The Ministry of Information and Broadcasting (“MIB”), on 9th January 2023, issued an advisory to private satellite television channels (“Advisory”) for airing distressing images and disturbing footage in violation of the Programme Code framed under the Cable Television Networks (Regulation) Act, 1995 (“CTN Act”) read with the Cable Television Network Rules, 1994 (“CTN Rules”). 

In its Advisory, the MIB listed several instances of accidents, deaths, and violence that were reported by television channels in a manner that compromises “good taste and decency”. The MIB also noted that most of the videos, that were shown by private television channels, were taken from social media without appropriately modulating or editing such clips to make them compliant and consistent with the “spirit of the Programme Code”. Further, the incidents were shown repeatedly over several minutes without taking appropriate measures of blurring the images or showing them in a long shot, making such reports ghastly and distasteful for the audience.

The MIB noted that television is a platform that is watched by audiences of all age groups, including children. Since distasteful, undignified and sensational reporting can potentially lead to invasion of privacy and adversely impact the psychology of children, the MIB strongly advised all private television channels to align their practices and systems of reporting incidents of crime, deaths, violence etc. in conformity with the Programme Code.

Programmes and advertisements that are telecast on private satellite television channels in India are regulated under the CTN Act and the CTN Rules framed thereunder. As per the CTN Act, a person cannot transmit/re-transmit any programme or advertisement through a cable service unless such programme is in conformity with the Programme Code or the advertisement is in conformity with the Advertisement Code. These Codes provide parameters that govern programmes and advertisements on television channels.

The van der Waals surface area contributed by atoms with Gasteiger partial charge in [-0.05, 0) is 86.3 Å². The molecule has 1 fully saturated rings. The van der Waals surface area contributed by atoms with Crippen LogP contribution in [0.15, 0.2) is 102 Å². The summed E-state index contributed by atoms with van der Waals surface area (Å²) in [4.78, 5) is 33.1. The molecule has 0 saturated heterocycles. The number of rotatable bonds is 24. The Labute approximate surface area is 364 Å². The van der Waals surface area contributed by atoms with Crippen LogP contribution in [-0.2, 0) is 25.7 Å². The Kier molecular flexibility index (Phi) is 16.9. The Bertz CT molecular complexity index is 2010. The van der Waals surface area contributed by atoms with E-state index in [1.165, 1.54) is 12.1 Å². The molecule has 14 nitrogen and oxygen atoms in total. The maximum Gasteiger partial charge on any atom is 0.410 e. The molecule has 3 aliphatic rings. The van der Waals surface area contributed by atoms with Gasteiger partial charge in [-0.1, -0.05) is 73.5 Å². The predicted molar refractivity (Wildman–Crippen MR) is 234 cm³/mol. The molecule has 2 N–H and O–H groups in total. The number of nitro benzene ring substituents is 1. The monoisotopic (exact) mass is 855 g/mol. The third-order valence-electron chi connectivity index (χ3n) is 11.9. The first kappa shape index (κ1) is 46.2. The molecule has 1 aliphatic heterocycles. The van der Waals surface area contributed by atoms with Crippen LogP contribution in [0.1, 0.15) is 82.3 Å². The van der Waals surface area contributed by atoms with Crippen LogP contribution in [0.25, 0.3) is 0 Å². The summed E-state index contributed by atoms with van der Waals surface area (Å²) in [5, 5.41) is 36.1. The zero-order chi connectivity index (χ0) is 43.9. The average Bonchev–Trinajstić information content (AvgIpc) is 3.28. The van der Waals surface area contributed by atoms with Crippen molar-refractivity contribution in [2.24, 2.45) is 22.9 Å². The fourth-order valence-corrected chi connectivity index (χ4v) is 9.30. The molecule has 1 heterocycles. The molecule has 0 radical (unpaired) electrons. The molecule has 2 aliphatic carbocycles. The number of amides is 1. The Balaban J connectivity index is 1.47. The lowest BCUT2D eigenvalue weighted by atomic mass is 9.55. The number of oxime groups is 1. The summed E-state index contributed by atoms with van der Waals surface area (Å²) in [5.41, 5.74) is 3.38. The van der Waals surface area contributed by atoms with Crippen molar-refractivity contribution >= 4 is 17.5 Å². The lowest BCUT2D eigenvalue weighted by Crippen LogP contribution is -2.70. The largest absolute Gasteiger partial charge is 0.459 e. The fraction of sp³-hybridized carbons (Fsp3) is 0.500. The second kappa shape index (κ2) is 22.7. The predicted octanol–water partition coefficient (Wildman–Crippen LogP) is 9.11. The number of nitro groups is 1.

Our Take:

As acknowledged in the Advisory, television is a very powerful mass medium that has a persuasive outreach which can stimulate varied kinds of emotion, ideas, beliefs etc. Considering this vast reach and access, it becomes imperative for authorities to regulate television content mindfully and reasonably.

Under the CTN Act, the Central Government is empowered to regulate and prohibit programmes that are not in conformity with the Programme Code as well as the Advertisement Code. Further, the CTN Act also imposes penalty for contravening the provisions of the CTN Act. By actively monitoring programs and advertisements and issuing advisories, the MIB plays a crucial role in reasonably warning the television channels against any violation of law while at the same time allowing such television channels to operate without facing penal consequences.

The recently issued Advisory appears to strike a balance between the airing rights of the broadcasters and interests of the public at large by exercising vigilance in respect of images and footage that can have a psychological impact on the audience and ensuring that the tenets of the CTN Act are followed in letter and spirit. 


As per the rules of the Bar Council of India, law firms are not permitted to solicit work and advertise. Please agree to accept that you are seeking information of your own accord and volition and that no form of solicitation has taken place by the Firm or its members. The information provided under this website is solely available at your request for information purposes only. It should not be interpreted as soliciting or advertisement.